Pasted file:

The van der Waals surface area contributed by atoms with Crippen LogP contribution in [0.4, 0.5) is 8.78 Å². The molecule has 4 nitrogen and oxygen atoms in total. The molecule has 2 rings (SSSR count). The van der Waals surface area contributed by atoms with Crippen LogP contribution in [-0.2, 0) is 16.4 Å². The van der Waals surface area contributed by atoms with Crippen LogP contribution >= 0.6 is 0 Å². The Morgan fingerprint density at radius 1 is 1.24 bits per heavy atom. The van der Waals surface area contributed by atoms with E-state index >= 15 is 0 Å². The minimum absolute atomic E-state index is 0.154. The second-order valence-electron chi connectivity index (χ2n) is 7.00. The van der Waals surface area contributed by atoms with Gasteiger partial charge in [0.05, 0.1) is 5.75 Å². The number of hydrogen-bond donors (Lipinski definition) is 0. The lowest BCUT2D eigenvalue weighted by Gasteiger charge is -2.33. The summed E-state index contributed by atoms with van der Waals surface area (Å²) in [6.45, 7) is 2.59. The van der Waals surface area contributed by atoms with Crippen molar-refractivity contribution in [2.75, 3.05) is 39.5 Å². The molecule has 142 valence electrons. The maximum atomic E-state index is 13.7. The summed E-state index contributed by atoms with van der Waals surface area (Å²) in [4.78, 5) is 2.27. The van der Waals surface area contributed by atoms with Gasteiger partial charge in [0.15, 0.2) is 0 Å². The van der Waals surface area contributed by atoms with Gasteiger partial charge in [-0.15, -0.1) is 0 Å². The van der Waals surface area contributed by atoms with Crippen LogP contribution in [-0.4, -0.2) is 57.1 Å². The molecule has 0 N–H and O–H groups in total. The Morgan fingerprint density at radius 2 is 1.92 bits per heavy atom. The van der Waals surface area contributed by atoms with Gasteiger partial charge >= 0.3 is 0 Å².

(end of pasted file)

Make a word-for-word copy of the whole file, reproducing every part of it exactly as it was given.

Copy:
The van der Waals surface area contributed by atoms with Crippen LogP contribution in [0.4, 0.5) is 8.78 Å². The molecule has 4 nitrogen and oxygen atoms in total. The molecule has 2 rings (SSSR count). The van der Waals surface area contributed by atoms with Crippen LogP contribution in [-0.2, 0) is 16.4 Å². The van der Waals surface area contributed by atoms with Crippen LogP contribution >= 0.6 is 0 Å². The Morgan fingerprint density at radius 1 is 1.24 bits per heavy atom. The van der Waals surface area contributed by atoms with E-state index >= 15 is 0 Å². The minimum absolute atomic E-state index is 0.154. The second-order valence-electron chi connectivity index (χ2n) is 7.00. The van der Waals surface area contributed by atoms with Gasteiger partial charge in [0.05, 0.1) is 5.75 Å². The number of hydrogen-bond donors (Lipinski definition) is 0. The lowest BCUT2D eigenvalue weighted by Gasteiger charge is -2.33. The summed E-state index contributed by atoms with van der Waals surface area (Å²) in [6.45, 7) is 2.59. The van der Waals surface area contributed by atoms with Crippen molar-refractivity contribution in [2.75, 3.05) is 39.5 Å². The molecule has 142 valence electrons. The maximum atomic E-state index is 13.7. The summed E-state index contributed by atoms with van der Waals surface area (Å²) in [4.78, 5) is 2.27. The van der Waals surface area contributed by atoms with Gasteiger partial charge in [0.15, 0.2) is 0 Å². The van der Waals surface area contributed by atoms with Gasteiger partial charge in [-0.15, -0.1) is 0 Å². The van der Waals surface area contributed by atoms with Crippen LogP contribution in [-0.4, -0.2) is 57.1 Å². The molecule has 0 N–H and O–H groups in total. The Morgan fingerprint density at radius 2 is 1.92 bits per heavy atom. The van der Waals surface area contributed by atoms with Gasteiger partial charge >= 0.3 is 0 Å².